Japan announced Thursday it will ease its tough COVID-19 border controls by increasing the number of people allowed to enter each day and reducing quarantine requirements following criticism that its current policy is unscientific and xenophobic.
Prime Minister Fumio Kishida said the daily entry cap will be raised to 5,000, including Japanese citizens and foreign residents, from the current 3,500 beginning March 1. The decision is good news for foreign scholars, exchange students and business travellers who have been unable to enter, but does not cover tourists.
“It’s not realistic to ease the measures all at once,” Kishida said. He said Japan will study when it can start allowing in foreign tourists while gradually expanding entries of non-tourists. He did not give a timeline.
He said quarantine requirements for entrants with a negative COVID-19 tests and a booster shot will be shortened to three days from the current seven, and those from areas with few Omicron cases can skip self-isolation.
Japan has banned nearly all entry of non-resident foreigners since early in the pandemic. The country, which saw a significant decrease in infections in the fall, briefly announced an easing in November but quickly reversed that decision after the omicron variant emerged in other countries.
Kishida said Japan will decide on a further easing of border controls based on a scientific assessment of the omicron variant, infection levels in and outside Japan and quarantine measures taken by other countries.
Infection rates are stabilizing but not slowing fast enough, Kishida said. “Now is the most difficult time to cope. I seek cooperation from everyone for just a little longer so we can overcome this difficulty,” he said.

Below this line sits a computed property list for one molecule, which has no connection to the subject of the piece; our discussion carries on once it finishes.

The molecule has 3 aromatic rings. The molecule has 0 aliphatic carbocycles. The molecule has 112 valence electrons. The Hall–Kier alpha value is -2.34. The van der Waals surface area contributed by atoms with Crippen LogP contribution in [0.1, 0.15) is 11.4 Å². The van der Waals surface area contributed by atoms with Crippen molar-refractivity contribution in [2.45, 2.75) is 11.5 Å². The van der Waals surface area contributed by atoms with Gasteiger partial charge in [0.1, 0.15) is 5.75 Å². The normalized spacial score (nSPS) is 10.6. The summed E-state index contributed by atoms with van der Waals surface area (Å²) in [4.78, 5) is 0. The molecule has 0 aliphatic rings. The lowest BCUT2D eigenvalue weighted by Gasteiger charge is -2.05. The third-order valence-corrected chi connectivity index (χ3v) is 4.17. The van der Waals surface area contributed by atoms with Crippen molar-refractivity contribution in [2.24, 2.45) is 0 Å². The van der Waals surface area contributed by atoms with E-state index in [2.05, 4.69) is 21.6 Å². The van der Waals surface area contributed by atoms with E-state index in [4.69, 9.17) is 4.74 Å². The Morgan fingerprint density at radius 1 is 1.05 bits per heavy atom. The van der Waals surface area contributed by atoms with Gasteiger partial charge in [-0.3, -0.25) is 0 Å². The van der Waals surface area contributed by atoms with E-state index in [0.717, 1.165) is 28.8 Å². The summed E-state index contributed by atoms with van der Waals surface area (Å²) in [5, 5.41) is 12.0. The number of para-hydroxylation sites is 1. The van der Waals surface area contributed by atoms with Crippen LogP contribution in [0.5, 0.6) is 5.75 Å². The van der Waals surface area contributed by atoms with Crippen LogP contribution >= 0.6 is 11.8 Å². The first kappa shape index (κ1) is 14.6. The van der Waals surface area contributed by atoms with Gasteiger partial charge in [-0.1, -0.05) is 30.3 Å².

Most of Japan is currently under virus-related restrictions. Infections only recently started to show signs of slowing, likely because of delayed booster shots.
Nationwide, Japan reported 91,006 new cases on Wednesday, down slightly from a week earlier, after cases exceeded 100,000 on Feb. 5.
But experts say the infections are continuing to burden Japan’s medical systems, which tend to be overwhelmed easily because COVID-19 treatment is limited to public or major hospitals.
Japan has become one of the world’s most difficult countries to enter and critics compare it to the “sakoku” locked-country policy of xenophobic warlords who ruled Japan in the 17th to 19th centuries.
Current border rules — scheduled to remain in place until the end of February — allow in only Japanese nationals and foreigners with residency permits. The policy has triggered protests from foreign students and scholars, about 150,000 of whom have been affected.
Japanese and foreign business groups have also protested to the government, saying the prolonged border closure has affected investment, business deals, product development and deliveries.
Experts say the rules are hurting Japan’s national interest and delaying the recovery of Japan’s pandemic-hit economy.
U.S. Ambassador to Japan Rahm Emanuel praised the decision to ease border restrictions. He said it will benefit students who are “essential for building long-term people-to-people connections” between the two countries, as well as business travelers who are “vital for ensuring the economic ties” between Japan and other countries, including the United States.
Many Japanese have been supportive of the tight border controls because they think troubles such as the pandemic come from outside the island nation. Kishida’s stringent controls are widely seen as politically motivated to gain public support for his governing party in July parliamentary elections.
Kishida’s government, however, faces criticism of its slow distribution of booster vaccines due to a delayed decision to reduce the interval between the first two shots and the third to six months from an initially planned eight.
Kishida has set a target of 1 million doses a day by the end of February.
Only about 12% of Japan’s population has received their third shots. Experts say the low vaccination rate contributes to a growing number of serious cases and deaths among elderly patients.